Results of McSally-Sinema Senate race could come today

Above: Martha McSally (right) and Kyrsten Sinema attacked each other’s voting records during a live debate on Arizona PBS. Business News | 8 Nov |

The Senate race between Kyrsten Sinema and Martha McSally remained too close to call Wednesday as the unexpected flood of voters left more than 650,000 ballots statewide left to count, further ratcheting up the tension in the contentious race.

Only a small fraction of votes separated the candidates, with McSally ticking ahead with 99 percent of precincts counted, according to the Secretary of State’s website. The total votes counted reached more than 1.7 million as of Wednesday afternoon, including votes for the Green Party candidatewho dropped out of the race last week.

Election officials said it likely will be at least Thursday before unofficial vote tallies for the McSally-Sinema race are in, as officials have to count ballots from remaining precincts, provisional ballots and “late early” ballots – those that were dropped off at the polls.

In Maricopa County, the state’s most populous, about 475,000 ballots need to be counted, according to Garrett Archer, a senior analyst with the Arizona Secretary of State’s Office.

Archer said early ballots have become a robust tradition in Arizona. He said “late early” ballots, which don’t get counted on Election Day, now are undergoing a signature-verification process.

“They’re essentially processing what is three or four days of early ballots as soon as possible … this is pretty standard for state general elections,” he said, adding that the count also involves a detailed review of provisional ballots.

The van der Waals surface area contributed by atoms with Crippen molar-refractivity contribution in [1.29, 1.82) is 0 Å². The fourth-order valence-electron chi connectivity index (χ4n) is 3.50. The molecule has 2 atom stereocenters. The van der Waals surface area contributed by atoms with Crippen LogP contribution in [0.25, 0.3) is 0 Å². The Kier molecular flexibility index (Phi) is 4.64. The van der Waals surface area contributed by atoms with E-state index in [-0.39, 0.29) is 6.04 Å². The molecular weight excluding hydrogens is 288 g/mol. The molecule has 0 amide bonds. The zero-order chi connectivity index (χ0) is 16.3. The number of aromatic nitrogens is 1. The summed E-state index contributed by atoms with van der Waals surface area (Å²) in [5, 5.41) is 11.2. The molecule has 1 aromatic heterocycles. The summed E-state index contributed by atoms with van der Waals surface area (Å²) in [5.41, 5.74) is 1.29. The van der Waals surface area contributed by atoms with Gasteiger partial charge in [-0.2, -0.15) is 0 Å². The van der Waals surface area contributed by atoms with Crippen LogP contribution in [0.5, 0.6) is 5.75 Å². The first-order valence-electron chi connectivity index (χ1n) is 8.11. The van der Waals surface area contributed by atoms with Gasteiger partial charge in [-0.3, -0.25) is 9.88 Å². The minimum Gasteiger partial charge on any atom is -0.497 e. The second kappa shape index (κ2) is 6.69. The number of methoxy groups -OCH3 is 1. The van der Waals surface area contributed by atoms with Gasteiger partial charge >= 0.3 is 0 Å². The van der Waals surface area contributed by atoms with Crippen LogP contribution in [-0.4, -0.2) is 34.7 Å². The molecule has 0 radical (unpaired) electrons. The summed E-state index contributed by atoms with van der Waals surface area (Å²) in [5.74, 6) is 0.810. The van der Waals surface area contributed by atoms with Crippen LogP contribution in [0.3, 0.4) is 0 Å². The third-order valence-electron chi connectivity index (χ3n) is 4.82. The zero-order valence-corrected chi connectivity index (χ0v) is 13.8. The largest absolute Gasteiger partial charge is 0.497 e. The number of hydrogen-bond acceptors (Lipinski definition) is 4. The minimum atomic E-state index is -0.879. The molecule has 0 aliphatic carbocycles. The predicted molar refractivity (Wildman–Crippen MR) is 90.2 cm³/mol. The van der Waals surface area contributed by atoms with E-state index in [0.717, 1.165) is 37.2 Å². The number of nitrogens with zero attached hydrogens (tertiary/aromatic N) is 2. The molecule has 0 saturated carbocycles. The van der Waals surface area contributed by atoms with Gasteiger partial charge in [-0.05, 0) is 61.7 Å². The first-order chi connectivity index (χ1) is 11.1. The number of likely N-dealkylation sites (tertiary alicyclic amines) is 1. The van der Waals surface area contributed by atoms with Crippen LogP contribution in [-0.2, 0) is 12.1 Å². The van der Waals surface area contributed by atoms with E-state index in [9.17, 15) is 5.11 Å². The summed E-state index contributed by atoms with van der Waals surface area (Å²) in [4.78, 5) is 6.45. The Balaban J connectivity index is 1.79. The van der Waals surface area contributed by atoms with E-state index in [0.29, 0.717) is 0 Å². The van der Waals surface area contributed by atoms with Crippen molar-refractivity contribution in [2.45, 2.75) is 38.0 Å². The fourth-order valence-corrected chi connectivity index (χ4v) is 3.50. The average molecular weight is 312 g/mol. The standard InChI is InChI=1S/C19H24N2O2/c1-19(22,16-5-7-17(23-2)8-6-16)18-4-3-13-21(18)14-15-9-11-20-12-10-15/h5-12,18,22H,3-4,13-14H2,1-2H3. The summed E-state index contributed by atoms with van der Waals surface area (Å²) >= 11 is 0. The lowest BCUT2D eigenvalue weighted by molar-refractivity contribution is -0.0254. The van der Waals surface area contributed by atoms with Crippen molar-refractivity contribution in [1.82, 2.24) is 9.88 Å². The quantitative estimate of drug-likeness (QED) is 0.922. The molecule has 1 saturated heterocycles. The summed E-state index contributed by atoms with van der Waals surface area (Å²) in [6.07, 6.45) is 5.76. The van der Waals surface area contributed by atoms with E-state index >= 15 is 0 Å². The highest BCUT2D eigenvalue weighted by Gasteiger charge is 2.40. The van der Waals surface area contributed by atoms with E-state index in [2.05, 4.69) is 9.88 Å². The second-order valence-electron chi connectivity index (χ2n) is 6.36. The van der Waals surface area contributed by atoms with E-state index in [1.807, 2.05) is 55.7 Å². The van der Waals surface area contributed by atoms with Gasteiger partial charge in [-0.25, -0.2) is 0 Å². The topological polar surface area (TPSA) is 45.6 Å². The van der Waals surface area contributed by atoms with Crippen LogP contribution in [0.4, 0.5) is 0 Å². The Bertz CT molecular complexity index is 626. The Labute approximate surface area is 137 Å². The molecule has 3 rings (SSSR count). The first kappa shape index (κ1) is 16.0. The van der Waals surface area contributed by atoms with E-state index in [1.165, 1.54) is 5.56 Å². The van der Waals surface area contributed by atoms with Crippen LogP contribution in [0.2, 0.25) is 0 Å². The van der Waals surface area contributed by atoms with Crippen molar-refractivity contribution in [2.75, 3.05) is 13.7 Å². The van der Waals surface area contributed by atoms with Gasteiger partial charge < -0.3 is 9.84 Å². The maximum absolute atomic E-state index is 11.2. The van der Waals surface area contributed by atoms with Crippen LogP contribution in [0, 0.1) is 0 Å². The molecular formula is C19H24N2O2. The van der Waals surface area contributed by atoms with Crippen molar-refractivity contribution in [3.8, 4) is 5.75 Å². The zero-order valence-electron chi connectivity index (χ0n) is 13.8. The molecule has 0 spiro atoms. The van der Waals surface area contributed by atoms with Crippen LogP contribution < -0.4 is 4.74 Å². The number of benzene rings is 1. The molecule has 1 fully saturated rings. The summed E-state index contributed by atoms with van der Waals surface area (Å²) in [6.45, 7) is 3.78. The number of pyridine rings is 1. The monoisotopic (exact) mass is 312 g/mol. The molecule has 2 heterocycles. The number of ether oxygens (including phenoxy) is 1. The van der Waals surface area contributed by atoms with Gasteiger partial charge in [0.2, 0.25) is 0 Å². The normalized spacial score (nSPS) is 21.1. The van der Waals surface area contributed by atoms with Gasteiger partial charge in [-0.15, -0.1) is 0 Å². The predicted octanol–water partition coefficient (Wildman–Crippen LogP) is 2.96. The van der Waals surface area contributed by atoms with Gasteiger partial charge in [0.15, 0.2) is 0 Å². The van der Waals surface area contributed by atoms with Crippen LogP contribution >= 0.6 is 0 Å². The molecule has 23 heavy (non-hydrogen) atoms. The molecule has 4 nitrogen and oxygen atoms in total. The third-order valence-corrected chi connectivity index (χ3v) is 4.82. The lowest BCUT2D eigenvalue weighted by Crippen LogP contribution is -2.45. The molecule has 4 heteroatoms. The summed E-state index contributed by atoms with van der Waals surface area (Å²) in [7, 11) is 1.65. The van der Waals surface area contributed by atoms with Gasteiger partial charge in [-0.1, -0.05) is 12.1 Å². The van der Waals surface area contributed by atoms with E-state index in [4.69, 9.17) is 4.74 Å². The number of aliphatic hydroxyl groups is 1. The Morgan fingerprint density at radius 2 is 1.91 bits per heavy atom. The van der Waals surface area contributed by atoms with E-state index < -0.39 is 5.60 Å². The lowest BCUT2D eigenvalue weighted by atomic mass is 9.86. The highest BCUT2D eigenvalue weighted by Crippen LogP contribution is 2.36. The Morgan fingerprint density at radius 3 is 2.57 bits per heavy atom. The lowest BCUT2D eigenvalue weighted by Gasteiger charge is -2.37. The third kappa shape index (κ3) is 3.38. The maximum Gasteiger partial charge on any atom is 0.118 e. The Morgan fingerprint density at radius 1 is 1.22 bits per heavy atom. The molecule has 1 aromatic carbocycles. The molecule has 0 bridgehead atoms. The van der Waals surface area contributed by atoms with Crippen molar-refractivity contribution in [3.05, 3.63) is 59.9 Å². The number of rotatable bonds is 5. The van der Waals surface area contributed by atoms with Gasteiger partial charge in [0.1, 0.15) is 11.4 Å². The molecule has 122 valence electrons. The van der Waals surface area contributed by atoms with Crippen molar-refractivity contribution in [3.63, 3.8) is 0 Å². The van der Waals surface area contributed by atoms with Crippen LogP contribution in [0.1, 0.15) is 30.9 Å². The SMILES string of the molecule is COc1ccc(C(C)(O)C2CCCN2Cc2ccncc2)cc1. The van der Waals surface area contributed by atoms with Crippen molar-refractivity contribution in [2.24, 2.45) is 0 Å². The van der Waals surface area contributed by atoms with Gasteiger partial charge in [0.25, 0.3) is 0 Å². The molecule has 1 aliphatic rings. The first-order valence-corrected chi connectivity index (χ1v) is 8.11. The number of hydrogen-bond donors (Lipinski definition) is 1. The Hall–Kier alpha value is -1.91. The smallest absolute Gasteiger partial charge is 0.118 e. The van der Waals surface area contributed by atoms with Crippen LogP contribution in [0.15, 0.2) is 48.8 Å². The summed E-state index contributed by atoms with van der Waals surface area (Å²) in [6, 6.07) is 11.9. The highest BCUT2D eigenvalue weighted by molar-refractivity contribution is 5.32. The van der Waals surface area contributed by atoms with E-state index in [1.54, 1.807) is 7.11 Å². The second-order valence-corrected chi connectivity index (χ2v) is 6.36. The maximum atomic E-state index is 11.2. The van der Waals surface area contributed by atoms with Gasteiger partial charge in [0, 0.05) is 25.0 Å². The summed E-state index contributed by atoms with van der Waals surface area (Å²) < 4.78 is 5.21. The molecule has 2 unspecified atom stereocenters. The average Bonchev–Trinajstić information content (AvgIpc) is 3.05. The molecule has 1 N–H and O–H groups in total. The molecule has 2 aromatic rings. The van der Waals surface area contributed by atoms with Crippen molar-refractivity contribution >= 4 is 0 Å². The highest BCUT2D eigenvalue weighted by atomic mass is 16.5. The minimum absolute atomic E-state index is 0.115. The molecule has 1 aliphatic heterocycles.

“The counties set up teams that do the research for these provisional ballots, just to ensure the person who filled out the ballot is who they say they are,” Archer said. “It’s just one extra step.”

While they wait, Sinema, the Democrat, and McSally, the Republican, are staying out of the public spotlight. That’s a shift from a race that drew national attention for its tense battle between two candidates vying to be Arizona’s first female senator.

“Arizonans must have faith that their votes are counted, and we are working diligently to ensure that count proceeds in a fair, transparent, and timely manner that voters can trust,” said Sinema for Arizona campaign manager Andrew Piatt. “To that end, we have spent the hours since the polls closed tracking down ballots and know there are more than 600,000 left to be counted across the state. We also know that when the Maricopa County Recorder releases its first batch of ballots this evening, there will still be approximately half a million votes left to count. Once they are counted, we are confident that Kyrsten Sinema will be the next Senator for the state of Arizona.”

Arizona has not had a Democratic senator since Dennis DeConcini retired in 1995, and it has never sent a woman to the Senate in the state’s 106 years.

Neither McSally nor Sinema spoke to supporters at their respective watch parties Tuesday night. Organizers told crowds to leave about 11 p.m. after it became apparent no clear winner would be decided. Calls to both campaigns Wednesday were not returned.

Election-result delays are hardly new for Arizona. In 2012, Colorlines.com spoke with a representative for the Secretary of State’s Office, who blamed “late early” ballots, the kind where an early ballot is dropped off on Election Day, as a cause of the slowdown.

According to the report, results for some races in 2004, 2008 and 2012 took weeks to be verified.

The new senator will replace outgoing Sen. Jeff Flake, a two-term Republican who made headlines verbally tackling President Donald Trump. Flake announced his retirement in October 2017, setting off a three-candidate Republican primary to replace him.

The race had been viewed as one of the best chances for Democrats to shift the balance in Senate. But after Tuesday’s election results from other states appeared to give Republicans a Senate gain of three seats, Arizona is the last state where Democrats still have a chance to pick up a seat.

 

Story by Chris McCrory and Gina Dattolo, Cronkite News

Comments
Show Buttons
Hide Buttons